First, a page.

Often referred to as Mother Nature’s best-kept secret, Belize has not been developed to the same extent as some other popular destinations in the region. Find out why this small Central American country is a must see!
- Mangrove Forests
- Tropical Rainforests
- Pristine Beaches
- Mayan Culture
- Local Cuisine
- Wildlife Biodiversity
Event Name 2019 Dates Fee Registration Belize and Tikal 2/2-2/9/19 $2195 Register Now Belize and Tikal 2/11-2/18/19 $2195 Register Now
Visitors to the Central American nation of Belize will encounter a beautiful paradise of lush tropical rainforests, an incredible variety of wildlife, wonderful beaches, and ancient Mayan ruins.
The landscape encompasses coastal mangrove forests, lush tropical rainforests, offshore “cayes” (pronounced “keys,” meaning islets and islands), and the MesoAmerican Reef—the second largest coral reef system in the world. The unspoiled rainforests and savannas of Belize are well-known homes to jaguars and other large cats, spider and howler monkeys, tapirs, peccaries and nearly 350 species of birds, many of which migrate between Belize and the United States. To complement the botanically rich world of these rainforests, Belize’s bountiful coastal waters stretch along the coast for over 240 miles, harboring manatee, dolphin, whale sharks, hawksbill turtles, crocodiles, iguanas, shorebirds, and diverse fish populations.
Belize’s tropical rainforest covers about two-thirds of the country and provides home to more than 4,000 species of native flowering plants, including 250 species of orchids and 700 trees. Some parts of this subtropical climate receive over 190 inches of rainfall per year to sustain its intense levels of biodiversity. Recent studies have shown that Belize’s protected areas have been extremely effective in protecting the country’s forests.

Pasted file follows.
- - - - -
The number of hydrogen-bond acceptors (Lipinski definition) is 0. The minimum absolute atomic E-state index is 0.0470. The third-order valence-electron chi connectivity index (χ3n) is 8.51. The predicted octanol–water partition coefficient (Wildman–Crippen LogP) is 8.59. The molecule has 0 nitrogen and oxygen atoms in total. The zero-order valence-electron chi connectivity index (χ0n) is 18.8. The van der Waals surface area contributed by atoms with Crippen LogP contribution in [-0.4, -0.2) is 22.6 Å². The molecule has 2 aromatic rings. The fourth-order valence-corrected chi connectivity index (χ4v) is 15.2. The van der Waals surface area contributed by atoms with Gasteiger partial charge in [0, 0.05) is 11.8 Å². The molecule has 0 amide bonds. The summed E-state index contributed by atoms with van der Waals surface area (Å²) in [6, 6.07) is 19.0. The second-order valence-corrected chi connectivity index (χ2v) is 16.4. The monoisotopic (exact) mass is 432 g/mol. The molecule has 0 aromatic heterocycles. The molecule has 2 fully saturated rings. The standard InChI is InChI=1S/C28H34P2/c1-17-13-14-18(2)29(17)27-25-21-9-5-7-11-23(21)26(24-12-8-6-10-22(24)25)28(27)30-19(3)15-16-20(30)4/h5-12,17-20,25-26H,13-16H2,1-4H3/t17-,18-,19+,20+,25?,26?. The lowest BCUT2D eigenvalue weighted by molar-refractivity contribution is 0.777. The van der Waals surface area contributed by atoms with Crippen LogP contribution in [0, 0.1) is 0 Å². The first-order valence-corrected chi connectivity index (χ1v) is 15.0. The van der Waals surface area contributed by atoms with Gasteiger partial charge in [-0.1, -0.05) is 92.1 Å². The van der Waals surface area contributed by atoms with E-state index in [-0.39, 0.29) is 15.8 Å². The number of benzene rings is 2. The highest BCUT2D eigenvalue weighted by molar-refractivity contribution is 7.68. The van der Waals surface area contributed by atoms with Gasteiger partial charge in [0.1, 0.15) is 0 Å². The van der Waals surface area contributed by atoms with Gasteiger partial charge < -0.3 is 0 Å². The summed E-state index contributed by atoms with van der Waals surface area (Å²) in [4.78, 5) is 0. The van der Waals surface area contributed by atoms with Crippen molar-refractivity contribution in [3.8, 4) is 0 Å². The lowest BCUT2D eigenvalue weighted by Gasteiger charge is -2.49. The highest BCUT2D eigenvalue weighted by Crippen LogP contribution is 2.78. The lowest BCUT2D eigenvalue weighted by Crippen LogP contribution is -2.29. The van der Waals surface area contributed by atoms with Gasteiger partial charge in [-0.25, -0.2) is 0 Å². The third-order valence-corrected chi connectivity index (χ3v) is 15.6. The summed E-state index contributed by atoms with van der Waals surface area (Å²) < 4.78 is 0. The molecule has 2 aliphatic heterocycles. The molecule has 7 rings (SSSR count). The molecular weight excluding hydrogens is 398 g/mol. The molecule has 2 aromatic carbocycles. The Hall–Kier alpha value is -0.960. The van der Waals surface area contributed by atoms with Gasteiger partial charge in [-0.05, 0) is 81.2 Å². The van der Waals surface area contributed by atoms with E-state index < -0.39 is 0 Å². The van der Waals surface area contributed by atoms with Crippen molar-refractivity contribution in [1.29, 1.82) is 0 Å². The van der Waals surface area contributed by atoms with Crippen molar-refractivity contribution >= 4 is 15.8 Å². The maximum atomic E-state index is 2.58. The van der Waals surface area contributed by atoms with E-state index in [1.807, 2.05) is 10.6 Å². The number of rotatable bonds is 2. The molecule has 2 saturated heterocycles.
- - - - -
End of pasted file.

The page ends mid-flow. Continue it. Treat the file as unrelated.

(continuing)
The marine areas offer breeding grounds for declining commercially important fish species, including grouper and snapper, conch and lobster, and sport fish species including permit, bonefish, and tarpon. Commercial and subsistence fisheries and marine ecotourism depend on these waters, and the region remains critical to maintaining the marine productivity of southern Belize and neighboring countries to the north and south.
Formerly called British Honduras, Belize is the only English-speaking country in Central America. It became an independent nation in 1981. Located on the Caribbean side of Central America, Belize adjoins both Guatemala and Mexico’s Yucatan Peninsula. Belize is a fairly small nation, a little smaller than the size of the U.S. state of New Hampshire.
A combination of natural factors—climate, the Belize Barrier Reef, over 1,000 offshore cayes, excellent fishing, safe waters for boating, scuba diving, and snorkeling, numerous rivers for rafting and kayaking, various jungle and wildlife reserves of fauna and flora for hiking, bird watching, and helicopter touring, as well as many Maya ruins—support the thriving tourism and ecotourism industry. Belize also has the largest cave system in Central America. Development costs are high, but the Government of Belize has designated tourism as its second development priority after agriculture. In 2007, tourist arrivals totaled 251,655 (with more than 210,000 from the U.S.) and tourist receipts amounted to $183 million.
Belize contains an interesting mix of cultures, predominantly Mayan and Garifuna, but remains the least densely populated nation in Central America. In the 1700s and 1800s, ships carrying slaves from Africa wrecked on the reefs off Belize. The survivors came to shore and met the Carib Indians, and formed what we now call Garifuna culture.